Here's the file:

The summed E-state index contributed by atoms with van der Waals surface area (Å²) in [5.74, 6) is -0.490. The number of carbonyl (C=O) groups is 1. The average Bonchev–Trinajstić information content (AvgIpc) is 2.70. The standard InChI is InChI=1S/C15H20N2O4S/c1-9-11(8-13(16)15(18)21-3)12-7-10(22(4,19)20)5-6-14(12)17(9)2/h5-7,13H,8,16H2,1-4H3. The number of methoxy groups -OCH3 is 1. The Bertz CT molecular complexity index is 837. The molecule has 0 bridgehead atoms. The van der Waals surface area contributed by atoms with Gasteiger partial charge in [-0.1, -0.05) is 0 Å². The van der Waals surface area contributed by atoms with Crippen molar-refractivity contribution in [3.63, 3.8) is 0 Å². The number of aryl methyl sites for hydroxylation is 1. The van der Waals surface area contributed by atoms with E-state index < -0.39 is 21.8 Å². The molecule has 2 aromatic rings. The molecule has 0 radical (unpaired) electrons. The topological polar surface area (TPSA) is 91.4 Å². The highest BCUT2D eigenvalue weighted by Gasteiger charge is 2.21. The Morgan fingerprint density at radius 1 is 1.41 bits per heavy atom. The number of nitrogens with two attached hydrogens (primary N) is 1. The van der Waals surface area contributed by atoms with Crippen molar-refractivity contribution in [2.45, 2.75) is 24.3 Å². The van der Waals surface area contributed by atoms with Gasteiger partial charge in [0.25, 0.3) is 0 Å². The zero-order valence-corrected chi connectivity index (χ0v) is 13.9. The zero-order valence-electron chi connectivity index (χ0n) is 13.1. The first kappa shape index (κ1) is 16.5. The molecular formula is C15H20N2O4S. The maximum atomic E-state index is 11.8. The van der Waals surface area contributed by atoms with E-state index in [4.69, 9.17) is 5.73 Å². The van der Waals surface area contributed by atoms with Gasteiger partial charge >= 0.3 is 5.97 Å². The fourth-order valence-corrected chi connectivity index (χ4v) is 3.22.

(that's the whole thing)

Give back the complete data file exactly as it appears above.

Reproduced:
The summed E-state index contributed by atoms with van der Waals surface area (Å²) in [5.74, 6) is -0.490. The number of carbonyl (C=O) groups is 1. The average Bonchev–Trinajstić information content (AvgIpc) is 2.70. The standard InChI is InChI=1S/C15H20N2O4S/c1-9-11(8-13(16)15(18)21-3)12-7-10(22(4,19)20)5-6-14(12)17(9)2/h5-7,13H,8,16H2,1-4H3. The number of methoxy groups -OCH3 is 1. The Bertz CT molecular complexity index is 837. The molecule has 0 bridgehead atoms. The van der Waals surface area contributed by atoms with Gasteiger partial charge in [-0.1, -0.05) is 0 Å². The van der Waals surface area contributed by atoms with Crippen molar-refractivity contribution in [3.63, 3.8) is 0 Å². The number of aryl methyl sites for hydroxylation is 1. The van der Waals surface area contributed by atoms with E-state index < -0.39 is 21.8 Å². The molecule has 2 aromatic rings. The molecule has 0 radical (unpaired) electrons. The topological polar surface area (TPSA) is 91.4 Å². The highest BCUT2D eigenvalue weighted by Gasteiger charge is 2.21. The Morgan fingerprint density at radius 1 is 1.41 bits per heavy atom. The number of nitrogens with two attached hydrogens (primary N) is 1. The van der Waals surface area contributed by atoms with Crippen molar-refractivity contribution in [2.45, 2.75) is 24.3 Å². The van der Waals surface area contributed by atoms with Gasteiger partial charge in [0.25, 0.3) is 0 Å². The zero-order valence-corrected chi connectivity index (χ0v) is 13.9. The zero-order valence-electron chi connectivity index (χ0n) is 13.1. The first kappa shape index (κ1) is 16.5. The molecular formula is C15H20N2O4S. The maximum atomic E-state index is 11.8. The van der Waals surface area contributed by atoms with E-state index in [4.69, 9.17) is 5.73 Å². The van der Waals surface area contributed by atoms with Gasteiger partial charge >= 0.3 is 5.97 Å². The fourth-order valence-corrected chi connectivity index (χ4v) is 3.22.